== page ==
They are future lawyers, engineers, entrepreneurs, and social workers. They are studying computer science, business law, psychology, and photography. They are CYC-Sidney Epstein Youth Center's college graduating class of 2016 and they are ready to make their mark on the world. These 19 scholars form CYC's biggest college graduating class. Two are Epstein Scholars and several are ITW Watson scholars. Their interests are varied, and their future ambitions span professional industries, but their stories share a common thread: CYC helped launch them into the world.
“In the College and Career Readiness Resource Room at CYC-Sidney Epstein Youth Center, there is a map of push pins along with pictures,” said Center Director Roberta Douglas."Every pin represents a CYC member of CYC-Sidney Epstein Youth Center who is away at college. Every pin represents a story. A story of overcoming, ignoring the statistics, beating the everyday odds; for one teen it might be the death of a parent, for another it might be a parent or sibling incarcerated, homelessness, drug addiction, or poverty. Every pin represents the commonality of our youth; they all came through CYC-Sidney Epstein Youth Center. They all made the conscious decision, with the support of CYC staff, family, school personnel, and every other positive person in their lives, to look beyond their past and environment and embrace the future. At CYC they discovered and realized their full potential.”
CYC’s College and Career Readiness Program, a component of CYC’s Teen Leadership Development Program, provides teens with guidance and support as they prepare for post-secondary education and a career. CYC’s staff helps teens prepare for college entrance exams, craft competitive entry applications, and apply for financial aid. They also provide career modeling and exploration, and help teens connect their passions and talents to possible career tracks.
“CYC prepared me for college intellectually and financially,” explained Cheyenne Dyer, Dominican University '16. “Through CYC workshops, I learned how to write my college essay, how to apply for financial aid, and how to understand which financial aid packages I received best fit my financial need.”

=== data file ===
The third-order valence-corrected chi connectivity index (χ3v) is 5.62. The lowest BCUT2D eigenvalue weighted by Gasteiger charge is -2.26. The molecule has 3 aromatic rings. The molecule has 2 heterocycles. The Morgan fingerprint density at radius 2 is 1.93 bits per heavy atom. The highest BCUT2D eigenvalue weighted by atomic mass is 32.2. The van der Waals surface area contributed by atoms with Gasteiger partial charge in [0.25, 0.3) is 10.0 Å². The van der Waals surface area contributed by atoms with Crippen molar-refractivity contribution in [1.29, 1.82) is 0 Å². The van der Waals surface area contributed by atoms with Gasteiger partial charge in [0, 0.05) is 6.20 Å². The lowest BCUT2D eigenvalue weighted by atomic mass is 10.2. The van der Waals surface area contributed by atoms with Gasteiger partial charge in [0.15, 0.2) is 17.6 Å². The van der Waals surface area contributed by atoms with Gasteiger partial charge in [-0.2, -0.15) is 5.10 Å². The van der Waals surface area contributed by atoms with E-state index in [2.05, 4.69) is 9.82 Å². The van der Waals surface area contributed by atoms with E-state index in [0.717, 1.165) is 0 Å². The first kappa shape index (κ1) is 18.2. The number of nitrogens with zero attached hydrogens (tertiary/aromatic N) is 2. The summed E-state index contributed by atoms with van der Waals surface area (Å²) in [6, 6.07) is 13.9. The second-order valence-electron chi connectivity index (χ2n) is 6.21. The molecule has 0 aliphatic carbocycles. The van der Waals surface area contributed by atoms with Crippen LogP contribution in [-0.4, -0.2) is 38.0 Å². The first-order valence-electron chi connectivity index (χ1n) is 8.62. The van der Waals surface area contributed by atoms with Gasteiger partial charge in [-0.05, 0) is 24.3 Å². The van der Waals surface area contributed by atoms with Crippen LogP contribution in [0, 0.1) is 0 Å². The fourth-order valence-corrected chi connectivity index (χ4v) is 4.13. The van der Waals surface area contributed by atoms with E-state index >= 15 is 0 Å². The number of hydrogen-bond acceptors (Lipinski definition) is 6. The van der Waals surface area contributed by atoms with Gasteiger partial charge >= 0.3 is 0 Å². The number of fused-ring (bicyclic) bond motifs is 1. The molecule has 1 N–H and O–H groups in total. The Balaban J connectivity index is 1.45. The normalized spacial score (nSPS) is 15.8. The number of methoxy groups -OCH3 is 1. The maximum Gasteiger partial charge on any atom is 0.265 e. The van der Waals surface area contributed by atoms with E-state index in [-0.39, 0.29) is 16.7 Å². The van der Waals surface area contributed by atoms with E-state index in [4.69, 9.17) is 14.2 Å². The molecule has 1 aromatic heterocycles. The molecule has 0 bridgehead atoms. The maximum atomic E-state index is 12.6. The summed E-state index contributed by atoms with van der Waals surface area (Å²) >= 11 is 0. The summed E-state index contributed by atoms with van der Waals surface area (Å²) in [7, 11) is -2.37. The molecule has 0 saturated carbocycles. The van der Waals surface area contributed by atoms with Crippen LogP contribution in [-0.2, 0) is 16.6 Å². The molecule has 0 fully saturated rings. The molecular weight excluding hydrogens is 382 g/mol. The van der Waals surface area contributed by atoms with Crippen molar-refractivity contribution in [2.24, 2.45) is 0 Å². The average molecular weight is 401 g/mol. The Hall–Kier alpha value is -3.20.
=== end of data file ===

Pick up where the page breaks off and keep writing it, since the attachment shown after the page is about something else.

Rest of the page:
The workshops, though, were not what made the biggest impression on Cheyenne. It was the dedication of the College and Career Program Coordinator, Kimberly George, who went the extra mile, literally—driving Cheyenne to Dominican University for campus tours and their accepted students’ day. “Ms. Kim drove to my house and picked me up on numerous Saturday mornings to take me to college tours,” he said. “That is pivotal to me being where I am today.”
Cheyenne is applying to graduate schools to launch a career in social work, a path he discovered he wanted to pursue while he was at CYC. (Read our full interview with Cheyenne here)
Shaquia Johnson, Mississippi Valley State University '16, hopes to work for a Fortune 500 company after graduating with her degree in computer science. She is thriving in college and a member of many clubs. “The positive vibes [at CYC-Sidney Epstein Youth Center] shaped me into the independent person I became at Mississippi Valley State University," she said. "My college experience showed me that people can look the exact same on paper but it takes networking, social skills, and experience to have the upper hand. Being the president of both Zeta Phi Beta Sorority and the Mathematics, Computer and Information Sciences Department has given me the networking opportunities that I plan to use for a lifetime.”
The alumni roster is filled with stories like these. Sylvia Roudez wants to open her own hair salon—with the hope of ultimately franchising. Cynthia Jimenez will pursue a career in healthcare. Ariana Bell, who began taking photography classes at the Art Institute in high school through a CYC scholarship program, is continuing to hone her talent for photography.
Another theme that unites these scholars is a desire to give back. “I want to go back to my community to assist at-risk youth and encourage them to make good choices,” explained Cheyenne. “I want them to seek the opportunities that I did to expand their horizons beyond a five to ten block radius.”
Cynthia added, “The biggest thing I want to achieve post college graduation is recognition for my degree in order to encourage the Latino community, especially women in Humboldt Park, that anything is possible. That includes being a college graduate.”
With alumni like Cheyenne, Cynthia, Shaquia, Sylvia, and Ariana, we have a feeling that the pushpins on the map at CYC-Sidney Epstein Youth Center will be growing exponentially.